3. Love your open-ended questions, Karin, especially-If you were the team leader what would you focus on? That type of thinking helps one reflect on perspective and possibilities.

    It is always challenging to receive accurate information and updates when direct reports may be fearful of exposing things about their bosses. I have had a hard time with that also when many levels are present in a training. I try to help them focus on what is best in the end. One needs to navigate this gingerly.

    Thanks Karin!

  4. Terri, I agree it is so tough when many levels are present in the training. I don’t usually recommend that unless the training is built in such away to be getting folks to talk with their manager and action plan. Thanks for sharing your experiences and insights.

  5. All the questions are great Karin and useful to me as a consultant. Thank you. I still remember from decades ago my first skip-level meeting when I was a worker-bee and the president of our company called a group together. I liked our VP a lot, and he also needed to be better at follow through. I mentioned this in the confidential skip-level meeting and a few days later my VP was saying, “I heard you said…” WOW. I never trusted the Pres again and it took the VP and me a while to recover.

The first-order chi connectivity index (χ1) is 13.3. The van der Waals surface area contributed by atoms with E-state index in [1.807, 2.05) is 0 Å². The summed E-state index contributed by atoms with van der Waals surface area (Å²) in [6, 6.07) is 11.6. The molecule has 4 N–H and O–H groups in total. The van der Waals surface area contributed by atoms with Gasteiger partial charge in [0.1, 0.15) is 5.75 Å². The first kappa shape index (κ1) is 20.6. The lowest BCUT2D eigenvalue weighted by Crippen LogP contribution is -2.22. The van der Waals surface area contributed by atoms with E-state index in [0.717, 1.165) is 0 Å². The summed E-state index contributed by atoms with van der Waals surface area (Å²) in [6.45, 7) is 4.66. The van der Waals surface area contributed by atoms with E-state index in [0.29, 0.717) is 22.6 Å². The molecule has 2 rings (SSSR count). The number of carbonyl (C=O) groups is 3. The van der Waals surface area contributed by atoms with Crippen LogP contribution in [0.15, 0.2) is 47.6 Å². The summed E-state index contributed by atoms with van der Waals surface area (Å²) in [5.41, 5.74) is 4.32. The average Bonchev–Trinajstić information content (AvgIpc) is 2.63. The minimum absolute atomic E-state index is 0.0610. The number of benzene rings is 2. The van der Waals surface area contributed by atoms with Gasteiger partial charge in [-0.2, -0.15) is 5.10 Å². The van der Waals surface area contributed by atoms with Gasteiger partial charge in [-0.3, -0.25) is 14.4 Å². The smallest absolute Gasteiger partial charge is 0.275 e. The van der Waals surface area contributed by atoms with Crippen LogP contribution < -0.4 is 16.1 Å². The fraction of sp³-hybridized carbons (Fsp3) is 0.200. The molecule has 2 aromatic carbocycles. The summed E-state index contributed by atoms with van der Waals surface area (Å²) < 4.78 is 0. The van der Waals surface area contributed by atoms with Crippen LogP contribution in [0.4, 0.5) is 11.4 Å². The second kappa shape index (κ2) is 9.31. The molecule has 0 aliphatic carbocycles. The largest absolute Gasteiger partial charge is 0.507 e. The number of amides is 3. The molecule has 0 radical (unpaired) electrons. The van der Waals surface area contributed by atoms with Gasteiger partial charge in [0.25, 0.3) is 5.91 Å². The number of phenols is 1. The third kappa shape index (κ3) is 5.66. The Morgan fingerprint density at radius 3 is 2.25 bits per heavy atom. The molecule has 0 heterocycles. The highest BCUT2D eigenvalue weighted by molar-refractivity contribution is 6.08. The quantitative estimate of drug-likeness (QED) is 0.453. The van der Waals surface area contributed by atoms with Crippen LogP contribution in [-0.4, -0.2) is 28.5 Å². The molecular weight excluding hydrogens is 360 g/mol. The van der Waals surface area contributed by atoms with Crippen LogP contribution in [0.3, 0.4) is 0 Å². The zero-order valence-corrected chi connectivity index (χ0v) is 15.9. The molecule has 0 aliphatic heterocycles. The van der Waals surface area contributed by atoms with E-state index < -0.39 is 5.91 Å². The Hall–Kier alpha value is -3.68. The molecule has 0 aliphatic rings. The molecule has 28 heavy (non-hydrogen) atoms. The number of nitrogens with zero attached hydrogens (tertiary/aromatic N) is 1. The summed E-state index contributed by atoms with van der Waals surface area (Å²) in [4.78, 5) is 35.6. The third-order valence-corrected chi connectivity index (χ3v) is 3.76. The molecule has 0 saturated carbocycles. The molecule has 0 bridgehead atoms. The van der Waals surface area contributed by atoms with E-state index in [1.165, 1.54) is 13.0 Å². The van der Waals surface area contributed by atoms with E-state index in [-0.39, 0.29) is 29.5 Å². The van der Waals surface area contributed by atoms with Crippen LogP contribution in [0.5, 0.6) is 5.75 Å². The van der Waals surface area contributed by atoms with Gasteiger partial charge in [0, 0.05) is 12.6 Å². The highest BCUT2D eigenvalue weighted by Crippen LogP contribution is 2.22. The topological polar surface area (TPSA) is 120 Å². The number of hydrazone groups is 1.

I remember thinking that If I were the VP I would not have let on, but isn’t that lying too? And yes, history did prove the president a schmuck. 😉

  6. Thanks so much, Lisa. Your story is an excellent example of how such meetings can backfire. That memory stays vivid for you. I’ve seen that movie before too… it doesn’t end well.

  7. Thanks Karin, really like the question set and the approach “Framing your questions in a positive light”.

    What thoughts you have of doing skip level in groups and skip level 1-on-1? How would you choose one approach over the other?

    Thanks, Vikas

    • Vikas, Great question. I think it really depends on what you are looking to achieve and the current level of trust. One on one can be very powerful, but it also can be incredibly intimidating. I find the “safest” way is to have small group discussions, that way someone does not feel real pressure to talk if they don’t want to.

  8. So many missed opportunities, but great insights when leaders use Skip levels effectively. The chance to build trust and engage team members with the organization is worth investing time and energy.